Also in Exodus we have laid before us God’s pattern of redemption! We see the Israelites grumble, complain, disobey, worship false gods, and try to be their own Savior. Their sin is easy for us to see. What’s not so apparent to us is how we are just like them. We, too, do all those same things. They needed a Redeemer, and so do we.
But what we also see is how God loves to give grace to the guilty. Over and over again he not only comes to the rescue of the Israelites, but he seeks to be in a relationship with them. Their hope and the hope of all humanity, which is enslaved to the rule and reign of sin, rest on the faithfulness of God to fulfill his promises. So Exodus points us to through the deliverance of God’s chosen people to what is later fulfilled in Christ. I want teens to get this!
Christina: What do you hope readers will come away from Exodus having learned?
Kristen: How we are just like the Israelites in desperate need of a Redeemer, and God’s faithfulness to his covenant people to rescue, recreate and restore.
Christina: What are some practical ways parents can help teens learn to study their Bible?
In our family, we typically pick a book of the Bible and slowly work our way through it at the dinner table. Not every night, maybe only a couple times a week. Sometimes we might read a whole chapter, or it may just be a few verses and then we talk about it. To get our kids thinking we simply start by making observations about the text by placing ourselves into the story and using our senses. What do we see? How might we be feeling?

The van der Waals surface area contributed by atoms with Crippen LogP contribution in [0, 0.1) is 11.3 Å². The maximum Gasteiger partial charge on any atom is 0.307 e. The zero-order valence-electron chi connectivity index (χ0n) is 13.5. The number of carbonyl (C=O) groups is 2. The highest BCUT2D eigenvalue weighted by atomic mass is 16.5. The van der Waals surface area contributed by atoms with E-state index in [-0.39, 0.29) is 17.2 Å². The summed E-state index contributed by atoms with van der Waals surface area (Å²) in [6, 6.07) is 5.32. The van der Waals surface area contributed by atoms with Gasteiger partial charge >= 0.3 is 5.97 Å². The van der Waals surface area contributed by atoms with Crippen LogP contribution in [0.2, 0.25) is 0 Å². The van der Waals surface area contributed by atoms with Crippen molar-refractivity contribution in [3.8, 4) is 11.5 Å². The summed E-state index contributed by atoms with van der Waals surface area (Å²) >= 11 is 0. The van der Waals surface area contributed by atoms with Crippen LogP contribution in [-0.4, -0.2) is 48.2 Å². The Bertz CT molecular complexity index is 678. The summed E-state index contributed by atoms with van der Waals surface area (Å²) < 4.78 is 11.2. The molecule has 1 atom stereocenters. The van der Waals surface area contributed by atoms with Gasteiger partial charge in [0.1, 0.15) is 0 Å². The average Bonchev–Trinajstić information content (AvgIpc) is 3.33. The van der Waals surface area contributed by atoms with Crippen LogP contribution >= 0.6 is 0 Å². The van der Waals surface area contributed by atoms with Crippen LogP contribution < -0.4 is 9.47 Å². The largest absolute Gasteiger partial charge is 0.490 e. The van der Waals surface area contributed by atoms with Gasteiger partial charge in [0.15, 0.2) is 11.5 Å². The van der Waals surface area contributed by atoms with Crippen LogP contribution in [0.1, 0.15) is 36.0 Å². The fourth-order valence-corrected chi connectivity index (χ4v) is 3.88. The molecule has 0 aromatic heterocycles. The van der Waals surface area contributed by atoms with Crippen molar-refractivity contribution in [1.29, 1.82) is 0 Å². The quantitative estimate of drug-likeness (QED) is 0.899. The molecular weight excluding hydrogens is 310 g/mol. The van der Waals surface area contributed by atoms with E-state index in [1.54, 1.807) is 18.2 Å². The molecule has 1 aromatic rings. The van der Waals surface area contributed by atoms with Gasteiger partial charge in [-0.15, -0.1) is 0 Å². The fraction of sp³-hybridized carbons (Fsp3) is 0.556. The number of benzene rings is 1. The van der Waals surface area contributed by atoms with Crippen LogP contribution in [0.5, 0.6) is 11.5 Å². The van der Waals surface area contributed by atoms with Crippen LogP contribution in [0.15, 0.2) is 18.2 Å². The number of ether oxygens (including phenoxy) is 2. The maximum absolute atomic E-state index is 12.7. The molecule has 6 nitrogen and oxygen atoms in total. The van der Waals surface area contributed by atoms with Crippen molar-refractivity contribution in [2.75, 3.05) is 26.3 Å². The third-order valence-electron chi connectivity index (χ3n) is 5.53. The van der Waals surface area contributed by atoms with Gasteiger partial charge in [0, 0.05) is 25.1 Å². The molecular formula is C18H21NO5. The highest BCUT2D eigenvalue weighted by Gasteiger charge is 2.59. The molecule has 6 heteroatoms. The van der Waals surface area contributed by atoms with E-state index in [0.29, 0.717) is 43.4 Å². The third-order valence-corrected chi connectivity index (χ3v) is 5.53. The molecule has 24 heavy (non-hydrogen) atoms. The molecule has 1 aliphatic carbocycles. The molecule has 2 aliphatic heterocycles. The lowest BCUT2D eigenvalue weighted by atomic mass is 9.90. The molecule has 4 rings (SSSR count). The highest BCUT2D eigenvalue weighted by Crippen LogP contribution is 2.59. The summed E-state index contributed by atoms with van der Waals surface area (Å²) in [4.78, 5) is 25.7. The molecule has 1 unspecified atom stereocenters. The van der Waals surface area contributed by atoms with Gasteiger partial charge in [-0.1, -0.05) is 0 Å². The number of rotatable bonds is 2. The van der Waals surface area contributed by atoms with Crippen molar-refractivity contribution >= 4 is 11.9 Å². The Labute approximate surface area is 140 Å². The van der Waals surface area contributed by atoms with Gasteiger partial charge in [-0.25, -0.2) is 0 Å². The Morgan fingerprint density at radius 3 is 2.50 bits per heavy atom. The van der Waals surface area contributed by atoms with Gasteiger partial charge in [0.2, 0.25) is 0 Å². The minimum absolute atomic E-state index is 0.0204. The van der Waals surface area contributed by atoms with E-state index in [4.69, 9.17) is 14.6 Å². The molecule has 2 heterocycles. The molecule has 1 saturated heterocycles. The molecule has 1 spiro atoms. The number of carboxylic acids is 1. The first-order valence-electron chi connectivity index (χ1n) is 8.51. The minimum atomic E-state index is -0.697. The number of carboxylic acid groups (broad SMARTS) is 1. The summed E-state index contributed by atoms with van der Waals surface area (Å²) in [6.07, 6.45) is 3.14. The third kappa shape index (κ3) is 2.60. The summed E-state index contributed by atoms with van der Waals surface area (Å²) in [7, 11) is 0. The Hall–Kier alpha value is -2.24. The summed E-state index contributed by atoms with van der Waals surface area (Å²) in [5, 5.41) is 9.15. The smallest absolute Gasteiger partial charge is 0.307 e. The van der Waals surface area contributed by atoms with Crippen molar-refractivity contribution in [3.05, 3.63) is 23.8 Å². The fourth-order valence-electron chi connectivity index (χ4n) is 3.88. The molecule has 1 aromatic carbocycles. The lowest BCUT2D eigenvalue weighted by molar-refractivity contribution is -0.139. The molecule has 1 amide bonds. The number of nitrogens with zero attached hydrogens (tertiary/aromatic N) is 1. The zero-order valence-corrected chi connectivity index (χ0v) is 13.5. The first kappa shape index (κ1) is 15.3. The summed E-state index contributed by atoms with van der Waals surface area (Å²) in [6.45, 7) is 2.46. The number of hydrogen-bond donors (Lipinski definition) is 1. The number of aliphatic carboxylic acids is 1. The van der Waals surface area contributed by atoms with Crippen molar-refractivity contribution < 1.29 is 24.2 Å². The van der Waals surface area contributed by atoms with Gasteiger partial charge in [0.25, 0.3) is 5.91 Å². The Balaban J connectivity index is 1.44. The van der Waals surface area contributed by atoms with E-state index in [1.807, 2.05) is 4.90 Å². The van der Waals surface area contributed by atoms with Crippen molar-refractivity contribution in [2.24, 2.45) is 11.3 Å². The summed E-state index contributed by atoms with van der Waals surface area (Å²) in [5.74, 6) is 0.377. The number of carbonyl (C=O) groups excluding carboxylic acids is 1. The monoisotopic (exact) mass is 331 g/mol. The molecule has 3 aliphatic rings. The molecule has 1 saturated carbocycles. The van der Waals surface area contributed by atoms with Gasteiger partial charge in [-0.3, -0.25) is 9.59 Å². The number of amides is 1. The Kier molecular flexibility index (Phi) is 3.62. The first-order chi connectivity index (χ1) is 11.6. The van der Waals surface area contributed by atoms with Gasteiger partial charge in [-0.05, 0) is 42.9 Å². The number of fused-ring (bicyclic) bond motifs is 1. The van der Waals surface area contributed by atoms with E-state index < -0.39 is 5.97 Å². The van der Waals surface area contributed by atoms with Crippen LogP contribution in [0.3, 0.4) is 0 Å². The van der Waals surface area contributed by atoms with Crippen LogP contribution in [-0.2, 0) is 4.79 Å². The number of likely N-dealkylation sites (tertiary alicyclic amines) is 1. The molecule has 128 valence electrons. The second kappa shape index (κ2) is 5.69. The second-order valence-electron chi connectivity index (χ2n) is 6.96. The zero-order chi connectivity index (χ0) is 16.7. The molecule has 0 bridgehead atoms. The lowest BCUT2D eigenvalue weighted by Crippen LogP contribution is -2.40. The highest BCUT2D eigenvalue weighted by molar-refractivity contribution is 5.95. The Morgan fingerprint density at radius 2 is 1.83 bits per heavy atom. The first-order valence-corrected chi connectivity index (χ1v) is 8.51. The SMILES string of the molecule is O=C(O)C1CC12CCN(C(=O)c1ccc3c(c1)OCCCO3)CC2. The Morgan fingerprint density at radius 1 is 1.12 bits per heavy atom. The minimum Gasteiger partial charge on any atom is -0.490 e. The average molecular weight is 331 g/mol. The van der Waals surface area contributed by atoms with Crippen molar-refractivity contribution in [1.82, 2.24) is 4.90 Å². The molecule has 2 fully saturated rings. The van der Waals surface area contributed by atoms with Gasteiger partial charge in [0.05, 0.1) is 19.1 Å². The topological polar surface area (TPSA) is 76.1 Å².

In our observations, we are also looking for the “fallen condition focus,” or you could say where the sin and need for the intervening work of the gospel shows up in the passage. And from there the big truth of the passage – the gospel and it’s application. The more we do this together, the more I’ve seen our teens grow in their Bible reading skills and ability to think deeper about God’s Word.
Another great Bible study training tool that worked well with my girls’ Bible study group is called The Five Cs. I learned this method from author Jon Nielsen in his book Bible Study: A Student’s Guide. In the book he gives the Five C’s as: creep (for observation), context, Christ (where is Christ in the passage), crux (key point), and call (application). I still often use this method for my own personal study.
Christina: Why do you think so many books for teens are topic based?
Kristen: I think most teen books are topical for the same reason much of what teens get in youth group is – a law-driven focus on behavior modification. Too many Christians leaders tend think we just need to teach teens how to be a good Christian by following the rules. But when statistics show 70-80% of teens growing up in the church abandon it as college students and adults, this should be an indicator we are missing something. What’s missing is the gospel and it’s application to all of life. Our teens are not hearing who Jesus is for them. Most have never heard of justification or even if not by name what it means to justified in Christ, and what true sanctification looks like.
I also think we underestimate teens and think we need to entertain them, and make everything fun and relevant. Well, the Bible is relevant to all of life when read through the lens of Christ and the gospel. And from my experience when teens are given more “meat” and trained in how to study the Bible, they rise to the occasion. I believe there are more teens than many adults think who want to dive deeper into the scriptures and be challenged with talk of theology. But even with topical books, there are some really good, gospel-centered ones out there. But gospel is the key – if it’s law-based it’s not the true help our teens need.
Christina: Would this be a study parents could do with their teens as a family?